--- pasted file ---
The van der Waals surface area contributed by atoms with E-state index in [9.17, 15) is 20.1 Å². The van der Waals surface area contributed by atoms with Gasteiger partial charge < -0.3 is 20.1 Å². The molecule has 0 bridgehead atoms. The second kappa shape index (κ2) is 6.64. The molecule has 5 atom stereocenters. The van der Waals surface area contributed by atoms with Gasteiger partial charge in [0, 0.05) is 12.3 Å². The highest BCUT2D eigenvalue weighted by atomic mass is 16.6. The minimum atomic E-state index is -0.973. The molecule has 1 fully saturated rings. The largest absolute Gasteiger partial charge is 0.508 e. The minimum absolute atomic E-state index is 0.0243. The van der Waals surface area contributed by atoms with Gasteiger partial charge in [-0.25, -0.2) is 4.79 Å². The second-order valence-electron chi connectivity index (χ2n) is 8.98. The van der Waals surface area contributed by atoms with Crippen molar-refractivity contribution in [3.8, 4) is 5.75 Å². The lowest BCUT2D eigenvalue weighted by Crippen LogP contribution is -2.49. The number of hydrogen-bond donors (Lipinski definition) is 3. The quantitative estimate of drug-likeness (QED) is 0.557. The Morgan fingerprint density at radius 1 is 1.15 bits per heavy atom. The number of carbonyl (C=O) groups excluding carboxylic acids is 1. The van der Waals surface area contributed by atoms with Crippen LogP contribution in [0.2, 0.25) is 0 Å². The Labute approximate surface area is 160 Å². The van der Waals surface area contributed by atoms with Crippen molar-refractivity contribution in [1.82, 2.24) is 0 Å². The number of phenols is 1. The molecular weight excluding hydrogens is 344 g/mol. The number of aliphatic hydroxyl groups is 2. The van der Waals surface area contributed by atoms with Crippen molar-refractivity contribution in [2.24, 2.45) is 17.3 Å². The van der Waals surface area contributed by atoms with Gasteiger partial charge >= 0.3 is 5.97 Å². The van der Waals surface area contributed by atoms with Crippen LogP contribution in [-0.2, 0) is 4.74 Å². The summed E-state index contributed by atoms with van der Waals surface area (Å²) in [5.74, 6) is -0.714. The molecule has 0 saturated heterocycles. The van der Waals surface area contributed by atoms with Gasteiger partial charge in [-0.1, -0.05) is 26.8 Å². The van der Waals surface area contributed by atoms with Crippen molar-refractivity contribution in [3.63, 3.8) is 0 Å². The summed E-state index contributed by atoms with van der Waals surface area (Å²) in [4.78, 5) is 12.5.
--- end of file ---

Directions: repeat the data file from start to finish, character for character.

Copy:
The van der Waals surface area contributed by atoms with E-state index in [9.17, 15) is 20.1 Å². The van der Waals surface area contributed by atoms with Gasteiger partial charge < -0.3 is 20.1 Å². The molecule has 0 bridgehead atoms. The second kappa shape index (κ2) is 6.64. The molecule has 5 atom stereocenters. The van der Waals surface area contributed by atoms with Gasteiger partial charge in [0, 0.05) is 12.3 Å². The highest BCUT2D eigenvalue weighted by atomic mass is 16.6. The minimum atomic E-state index is -0.973. The molecule has 1 fully saturated rings. The largest absolute Gasteiger partial charge is 0.508 e. The minimum absolute atomic E-state index is 0.0243. The van der Waals surface area contributed by atoms with Gasteiger partial charge in [-0.25, -0.2) is 4.79 Å². The second-order valence-electron chi connectivity index (χ2n) is 8.98. The van der Waals surface area contributed by atoms with Crippen molar-refractivity contribution in [3.8, 4) is 5.75 Å². The lowest BCUT2D eigenvalue weighted by Crippen LogP contribution is -2.49. The number of hydrogen-bond donors (Lipinski definition) is 3. The quantitative estimate of drug-likeness (QED) is 0.557. The Morgan fingerprint density at radius 1 is 1.15 bits per heavy atom. The number of carbonyl (C=O) groups excluding carboxylic acids is 1. The van der Waals surface area contributed by atoms with Crippen LogP contribution in [0.2, 0.25) is 0 Å². The Labute approximate surface area is 160 Å². The van der Waals surface area contributed by atoms with Crippen molar-refractivity contribution in [1.82, 2.24) is 0 Å². The number of phenols is 1. The molecular weight excluding hydrogens is 344 g/mol. The number of aliphatic hydroxyl groups is 2. The van der Waals surface area contributed by atoms with Crippen molar-refractivity contribution in [2.24, 2.45) is 17.3 Å². The van der Waals surface area contributed by atoms with Gasteiger partial charge >= 0.3 is 5.97 Å². The van der Waals surface area contributed by atoms with Crippen LogP contribution in [-0.2, 0) is 4.74 Å². The summed E-state index contributed by atoms with van der Waals surface area (Å²) in [5.74, 6) is -0.714. The molecule has 0 saturated heterocycles. The van der Waals surface area contributed by atoms with Gasteiger partial charge in [-0.1, -0.05) is 26.8 Å². The van der Waals surface area contributed by atoms with Crippen molar-refractivity contribution in [3.63, 3.8) is 0 Å². The summed E-state index contributed by atoms with van der Waals surface area (Å²) in [4.78, 5) is 12.5.